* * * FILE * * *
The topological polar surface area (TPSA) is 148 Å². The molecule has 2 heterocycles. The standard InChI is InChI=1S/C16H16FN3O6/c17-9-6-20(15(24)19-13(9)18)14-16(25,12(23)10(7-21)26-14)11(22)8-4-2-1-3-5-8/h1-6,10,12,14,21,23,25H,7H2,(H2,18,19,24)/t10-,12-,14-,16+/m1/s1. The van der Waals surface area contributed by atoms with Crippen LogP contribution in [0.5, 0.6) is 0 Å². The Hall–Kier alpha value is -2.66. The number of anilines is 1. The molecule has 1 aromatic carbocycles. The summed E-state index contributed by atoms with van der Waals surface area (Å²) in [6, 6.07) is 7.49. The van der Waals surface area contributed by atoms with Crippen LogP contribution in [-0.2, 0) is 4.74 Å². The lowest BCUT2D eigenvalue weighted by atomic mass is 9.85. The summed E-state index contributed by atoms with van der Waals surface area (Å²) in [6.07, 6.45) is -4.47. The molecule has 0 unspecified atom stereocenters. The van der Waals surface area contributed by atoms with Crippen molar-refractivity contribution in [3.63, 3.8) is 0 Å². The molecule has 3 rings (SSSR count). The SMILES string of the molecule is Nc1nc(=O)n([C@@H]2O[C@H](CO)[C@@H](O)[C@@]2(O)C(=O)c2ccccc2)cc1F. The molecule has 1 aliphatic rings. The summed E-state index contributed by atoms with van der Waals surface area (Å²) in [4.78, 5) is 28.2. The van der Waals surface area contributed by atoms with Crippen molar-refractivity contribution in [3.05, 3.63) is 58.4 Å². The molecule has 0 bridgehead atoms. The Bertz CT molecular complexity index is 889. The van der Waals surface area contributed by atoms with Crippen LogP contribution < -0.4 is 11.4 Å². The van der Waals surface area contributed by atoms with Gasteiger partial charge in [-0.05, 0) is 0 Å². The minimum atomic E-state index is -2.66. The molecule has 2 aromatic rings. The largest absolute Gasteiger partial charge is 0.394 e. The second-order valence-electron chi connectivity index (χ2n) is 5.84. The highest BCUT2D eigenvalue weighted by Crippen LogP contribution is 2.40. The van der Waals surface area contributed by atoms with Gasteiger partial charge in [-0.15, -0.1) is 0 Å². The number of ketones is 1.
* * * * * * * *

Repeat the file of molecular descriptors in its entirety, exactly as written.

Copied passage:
The topological polar surface area (TPSA) is 148 Å². The molecule has 2 heterocycles. The standard InChI is InChI=1S/C16H16FN3O6/c17-9-6-20(15(24)19-13(9)18)14-16(25,12(23)10(7-21)26-14)11(22)8-4-2-1-3-5-8/h1-6,10,12,14,21,23,25H,7H2,(H2,18,19,24)/t10-,12-,14-,16+/m1/s1. The van der Waals surface area contributed by atoms with Crippen LogP contribution in [0.5, 0.6) is 0 Å². The Hall–Kier alpha value is -2.66. The number of anilines is 1. The molecule has 1 aromatic carbocycles. The summed E-state index contributed by atoms with van der Waals surface area (Å²) in [6, 6.07) is 7.49. The van der Waals surface area contributed by atoms with Crippen LogP contribution in [-0.2, 0) is 4.74 Å². The lowest BCUT2D eigenvalue weighted by atomic mass is 9.85. The summed E-state index contributed by atoms with van der Waals surface area (Å²) in [6.07, 6.45) is -4.47. The molecule has 0 unspecified atom stereocenters. The van der Waals surface area contributed by atoms with Crippen molar-refractivity contribution in [3.63, 3.8) is 0 Å². The molecule has 3 rings (SSSR count). The SMILES string of the molecule is Nc1nc(=O)n([C@@H]2O[C@H](CO)[C@@H](O)[C@@]2(O)C(=O)c2ccccc2)cc1F. The molecule has 1 aliphatic rings. The summed E-state index contributed by atoms with van der Waals surface area (Å²) in [4.78, 5) is 28.2. The van der Waals surface area contributed by atoms with Crippen molar-refractivity contribution in [3.05, 3.63) is 58.4 Å². The molecule has 0 bridgehead atoms. The Bertz CT molecular complexity index is 889. The van der Waals surface area contributed by atoms with Crippen LogP contribution < -0.4 is 11.4 Å². The van der Waals surface area contributed by atoms with Gasteiger partial charge in [-0.05, 0) is 0 Å². The minimum atomic E-state index is -2.66. The molecule has 2 aromatic rings. The largest absolute Gasteiger partial charge is 0.394 e. The second-order valence-electron chi connectivity index (χ2n) is 5.84. The highest BCUT2D eigenvalue weighted by Crippen LogP contribution is 2.40. The van der Waals surface area contributed by atoms with Gasteiger partial charge in [-0.15, -0.1) is 0 Å². The number of ketones is 1.